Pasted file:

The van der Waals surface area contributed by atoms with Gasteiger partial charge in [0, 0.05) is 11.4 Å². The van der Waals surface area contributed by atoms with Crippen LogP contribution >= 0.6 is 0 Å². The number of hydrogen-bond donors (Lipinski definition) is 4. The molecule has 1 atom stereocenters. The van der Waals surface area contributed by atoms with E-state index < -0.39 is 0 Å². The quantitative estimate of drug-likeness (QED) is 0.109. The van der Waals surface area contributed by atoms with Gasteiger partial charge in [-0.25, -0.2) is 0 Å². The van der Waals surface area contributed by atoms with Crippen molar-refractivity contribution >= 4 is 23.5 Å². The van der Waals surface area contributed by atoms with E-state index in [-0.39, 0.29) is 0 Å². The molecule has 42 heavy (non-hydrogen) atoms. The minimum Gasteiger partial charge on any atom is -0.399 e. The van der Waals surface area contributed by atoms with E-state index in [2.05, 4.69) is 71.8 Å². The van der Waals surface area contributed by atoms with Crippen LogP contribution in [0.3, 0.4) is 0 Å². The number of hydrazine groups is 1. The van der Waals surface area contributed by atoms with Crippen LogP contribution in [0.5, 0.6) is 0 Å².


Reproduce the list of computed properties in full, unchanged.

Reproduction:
The van der Waals surface area contributed by atoms with Gasteiger partial charge in [0, 0.05) is 11.4 Å². The van der Waals surface area contributed by atoms with Crippen LogP contribution >= 0.6 is 0 Å². The number of hydrogen-bond donors (Lipinski definition) is 4. The molecule has 1 atom stereocenters. The van der Waals surface area contributed by atoms with E-state index < -0.39 is 0 Å². The quantitative estimate of drug-likeness (QED) is 0.109. The van der Waals surface area contributed by atoms with Gasteiger partial charge in [-0.25, -0.2) is 0 Å². The van der Waals surface area contributed by atoms with Crippen molar-refractivity contribution >= 4 is 23.5 Å². The van der Waals surface area contributed by atoms with E-state index in [-0.39, 0.29) is 0 Å². The molecule has 42 heavy (non-hydrogen) atoms. The minimum Gasteiger partial charge on any atom is -0.399 e. The van der Waals surface area contributed by atoms with E-state index in [2.05, 4.69) is 71.8 Å². The van der Waals surface area contributed by atoms with Crippen LogP contribution in [0.3, 0.4) is 0 Å². The number of hydrazine groups is 1. The van der Waals surface area contributed by atoms with Crippen LogP contribution in [0.5, 0.6) is 0 Å².